Aug. 3: Starrytelling. This will be a night under the stars at Copper Breaks State Park, which is designated as an International Dark Sky. Participants will take a closer look at some of the constellations, what they mean to us and the stories behind them. This program subject to cancellation depending on weather. Participants should bring a camp chair, and dress for the weather. Contact the park office for more information at (940) 839-4331. Location: Big Pond Campground. Time: 8:45 p.m. to 10:15 p.m. Event is free with park entrance fee. Park entry free with Texas State Park Pass.

Aug. 3: Stargazing the Texas Night Sky. Observe stars, planets and constellation through the park telescopes while learning about constellations and basic astronomy. This is a come and go event. Come by any time between 9 p.m. and 10:30 p.m. Location: Lone Star Amphitheater in Lake Mineral Wells State Park, 100 Park Road 71, Mineral Wells, TX, 76067. Time: 9 p.m. to 10:30 p.m. The program is free with paid park entrance fee or a State Park Pass. Contact: David Owens(940) 328-1171 ext 227 or Get map & directions.

Aug. 3: Starry Night. Dress for the weather, bring water, bring camp chairs or blankets for sky viewing. Meet at the the Wolfberry Day Use Area, park with headlights away from central. No fee for this program. Regular park entrance fee applies ($8 per adult, kids 12 and under are free). You can reserve your day pass and even print it ahead of time by clicking here. You can also read details on Facebook. Location: Palo Duro Canyon State Park. Time: 9:30 p.m. Contact: Lindsay Pannell at (806) 488-2227, extension 2067 or This is a single occurrence of a repeating event. View all dates. Get map & directions.

Aug. 4: Starry-Eyed and Star-Crossed. Learn about stars through storytelling. Participants will create star maps and learn to navigate the skies. Then, those participating will act out stories of constellations seen from the park, including: a starry-eyed story, a star-crossed story, and the story of our stars. After that, participants will name their own constellations and discover how we are all stars. Participants should bring their own water, weather-appropriate clothing, blankets/pillows, chairs and red flashlights/light pens. Park programs are open to the public and free with park entrance fee ($5 per persons ages 13 and up; children 12 and under are always free! Park entry free with Texas State Park Pass.). No need to register — just show up!Location: Cooper Lake State Park – Doctors Creek Unit. Time: 9 p.m. to 10 p.m. Contact: Bianca Banda at (903) 395- 3100 or via email at Get map & directions.

Aug. 10: Perseids Meteor Shower 2019. The Group Primitive Camping area has been reserved for this annual event. Attendees should bring something comfortable to sit on, some snacks and some bug spray. Then, just relax and look upward for the celestial show. Pre-registration is not required but those wishing to attend are asked to fill out a Self Pay Envelope and write "Star gazing" so they know who is attending. Fees have been waived for this event from 8 p.m. until 9:45 p.m. "…so please feel free to come out for a relaxing evening watching the stars," officials said. Please remember the park gates close at 10 p.m. Location: Lake Tawakoni State. Time: 8 p.m. to 10 p.m. Contact: Maria Shipley(903) Get parkmap & directions.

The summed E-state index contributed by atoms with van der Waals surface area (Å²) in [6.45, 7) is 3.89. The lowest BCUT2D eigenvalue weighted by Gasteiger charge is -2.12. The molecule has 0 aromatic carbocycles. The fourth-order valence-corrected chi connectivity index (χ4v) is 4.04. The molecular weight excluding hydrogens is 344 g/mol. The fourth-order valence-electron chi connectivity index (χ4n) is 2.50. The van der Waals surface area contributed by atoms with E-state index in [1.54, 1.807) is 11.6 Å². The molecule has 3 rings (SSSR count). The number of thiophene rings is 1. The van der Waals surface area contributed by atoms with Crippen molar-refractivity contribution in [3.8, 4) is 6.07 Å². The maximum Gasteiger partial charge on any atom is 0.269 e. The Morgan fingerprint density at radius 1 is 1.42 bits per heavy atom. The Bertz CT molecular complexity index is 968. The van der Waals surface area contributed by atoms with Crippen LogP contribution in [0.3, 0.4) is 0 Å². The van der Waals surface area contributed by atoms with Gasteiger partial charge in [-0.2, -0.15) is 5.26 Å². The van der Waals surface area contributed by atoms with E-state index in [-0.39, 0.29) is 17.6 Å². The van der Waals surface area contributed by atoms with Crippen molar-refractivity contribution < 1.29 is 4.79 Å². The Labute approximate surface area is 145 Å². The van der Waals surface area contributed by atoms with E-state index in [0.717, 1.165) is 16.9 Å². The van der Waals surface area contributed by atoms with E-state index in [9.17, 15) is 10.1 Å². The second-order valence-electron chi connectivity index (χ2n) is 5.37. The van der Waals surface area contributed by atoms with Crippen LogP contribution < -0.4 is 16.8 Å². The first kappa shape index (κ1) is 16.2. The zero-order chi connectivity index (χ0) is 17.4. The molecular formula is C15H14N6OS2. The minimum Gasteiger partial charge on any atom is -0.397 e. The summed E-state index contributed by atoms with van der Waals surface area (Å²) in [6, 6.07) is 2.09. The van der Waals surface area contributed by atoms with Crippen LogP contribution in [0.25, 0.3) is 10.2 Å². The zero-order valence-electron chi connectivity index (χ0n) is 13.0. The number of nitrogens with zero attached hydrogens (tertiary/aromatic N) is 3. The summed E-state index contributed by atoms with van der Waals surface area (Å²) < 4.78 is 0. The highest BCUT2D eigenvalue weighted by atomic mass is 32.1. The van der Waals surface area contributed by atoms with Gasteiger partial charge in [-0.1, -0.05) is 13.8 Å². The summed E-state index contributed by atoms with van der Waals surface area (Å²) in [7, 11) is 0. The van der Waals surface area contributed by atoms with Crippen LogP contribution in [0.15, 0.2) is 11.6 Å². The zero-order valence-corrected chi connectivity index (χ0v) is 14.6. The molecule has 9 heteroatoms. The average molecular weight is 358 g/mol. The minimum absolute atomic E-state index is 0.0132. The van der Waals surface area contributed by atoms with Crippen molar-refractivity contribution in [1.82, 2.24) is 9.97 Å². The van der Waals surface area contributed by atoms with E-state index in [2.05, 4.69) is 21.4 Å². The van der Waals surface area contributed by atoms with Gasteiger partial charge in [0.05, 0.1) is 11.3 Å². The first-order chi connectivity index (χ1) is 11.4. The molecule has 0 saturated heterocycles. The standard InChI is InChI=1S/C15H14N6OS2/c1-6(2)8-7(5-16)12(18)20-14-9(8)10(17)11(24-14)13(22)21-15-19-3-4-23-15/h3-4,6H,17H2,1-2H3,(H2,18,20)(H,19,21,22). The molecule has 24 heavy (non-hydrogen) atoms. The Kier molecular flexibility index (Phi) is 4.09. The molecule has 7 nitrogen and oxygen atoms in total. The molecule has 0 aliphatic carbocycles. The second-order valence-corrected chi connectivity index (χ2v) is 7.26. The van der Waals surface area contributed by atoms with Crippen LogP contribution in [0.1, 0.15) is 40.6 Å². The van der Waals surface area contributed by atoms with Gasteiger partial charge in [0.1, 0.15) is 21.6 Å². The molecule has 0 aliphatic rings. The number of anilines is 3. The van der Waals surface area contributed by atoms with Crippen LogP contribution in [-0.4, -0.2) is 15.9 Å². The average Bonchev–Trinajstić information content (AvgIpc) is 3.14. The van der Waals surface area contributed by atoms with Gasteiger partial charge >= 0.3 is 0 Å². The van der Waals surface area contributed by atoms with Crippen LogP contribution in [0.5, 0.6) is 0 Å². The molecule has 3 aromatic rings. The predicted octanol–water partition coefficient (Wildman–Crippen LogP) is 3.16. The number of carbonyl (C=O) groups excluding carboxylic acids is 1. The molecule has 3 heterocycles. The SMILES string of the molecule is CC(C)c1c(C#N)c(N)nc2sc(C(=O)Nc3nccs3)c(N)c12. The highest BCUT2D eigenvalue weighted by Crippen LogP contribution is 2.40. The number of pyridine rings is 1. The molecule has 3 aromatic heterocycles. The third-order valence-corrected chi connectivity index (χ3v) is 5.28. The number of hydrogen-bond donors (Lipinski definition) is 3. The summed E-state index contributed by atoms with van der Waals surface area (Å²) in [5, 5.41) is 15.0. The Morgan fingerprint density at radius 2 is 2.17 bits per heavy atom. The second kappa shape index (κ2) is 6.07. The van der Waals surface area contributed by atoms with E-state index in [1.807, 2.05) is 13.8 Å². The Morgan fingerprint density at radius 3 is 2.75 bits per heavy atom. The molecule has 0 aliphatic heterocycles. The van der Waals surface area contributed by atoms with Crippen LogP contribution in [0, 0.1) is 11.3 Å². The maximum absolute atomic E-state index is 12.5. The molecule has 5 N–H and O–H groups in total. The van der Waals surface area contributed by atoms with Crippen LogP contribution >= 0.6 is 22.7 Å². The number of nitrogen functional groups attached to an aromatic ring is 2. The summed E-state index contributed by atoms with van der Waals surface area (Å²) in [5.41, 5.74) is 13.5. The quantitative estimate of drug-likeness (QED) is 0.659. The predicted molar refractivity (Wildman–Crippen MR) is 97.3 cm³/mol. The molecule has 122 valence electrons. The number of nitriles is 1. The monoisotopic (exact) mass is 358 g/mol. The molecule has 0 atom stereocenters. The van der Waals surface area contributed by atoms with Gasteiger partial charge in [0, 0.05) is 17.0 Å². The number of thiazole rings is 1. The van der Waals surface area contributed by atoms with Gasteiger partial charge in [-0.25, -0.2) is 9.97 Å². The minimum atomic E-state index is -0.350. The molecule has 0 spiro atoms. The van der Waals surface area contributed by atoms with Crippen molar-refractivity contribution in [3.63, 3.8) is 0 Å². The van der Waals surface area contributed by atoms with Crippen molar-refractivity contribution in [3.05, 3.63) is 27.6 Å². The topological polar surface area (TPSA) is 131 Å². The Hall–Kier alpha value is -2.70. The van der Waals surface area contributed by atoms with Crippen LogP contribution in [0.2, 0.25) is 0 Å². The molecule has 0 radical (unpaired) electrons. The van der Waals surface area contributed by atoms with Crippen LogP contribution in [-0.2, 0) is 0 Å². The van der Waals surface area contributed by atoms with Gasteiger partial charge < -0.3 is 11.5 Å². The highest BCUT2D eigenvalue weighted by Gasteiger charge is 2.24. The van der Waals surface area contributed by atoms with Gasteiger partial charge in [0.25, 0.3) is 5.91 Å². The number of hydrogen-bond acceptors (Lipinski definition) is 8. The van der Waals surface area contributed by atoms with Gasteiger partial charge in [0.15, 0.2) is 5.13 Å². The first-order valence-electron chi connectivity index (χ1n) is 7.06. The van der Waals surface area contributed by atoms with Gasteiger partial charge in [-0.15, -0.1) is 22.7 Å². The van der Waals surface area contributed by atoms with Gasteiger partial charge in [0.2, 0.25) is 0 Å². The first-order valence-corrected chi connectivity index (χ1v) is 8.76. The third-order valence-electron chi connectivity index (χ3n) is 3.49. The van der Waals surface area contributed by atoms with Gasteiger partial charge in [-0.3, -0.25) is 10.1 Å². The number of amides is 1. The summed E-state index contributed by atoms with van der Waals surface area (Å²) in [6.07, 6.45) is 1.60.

The Perseids radiate from the constellation Perseus, named after the hero Perseus in Greek mythology, near the famous Double Cluster. The constellation is found in the northern sky and is one of the largest. Finding the radiant point for the Perseids isn’t necessary because they fly in all parts of the sky.

The Delta Aquarids,when traced backward, appear to radiate from a point in front of the constellation Aquarius the Water Bearer, which arcs across the southern sky in North America. The radiant point for the Delta Aquarids nearly aligns with the star Skat (Delta Aquarii), for which the shower is named.

For both showers, find a dark, open sky. Be patient. It’ll take your eyes about 20 minutes to adjust to the darkness, and set aside at least an hour to view them. They can come in spurts, and there can be a lull between shooting stars. Bring along a blanket or reclining lawn chair and settle in to enjoy the show.

Leave a Reply

Fill in your details below or click an icon to log in: Logo

You are commenting using your account. Log Out /  Change )

Google photo

You are commenting using your Google account. Log Out /  Change )

Twitter picture

You are commenting using your Twitter account. Log Out /  Change )

Facebook photo

You are commenting using your Facebook account. Log Out /  Change )

Connecting to %s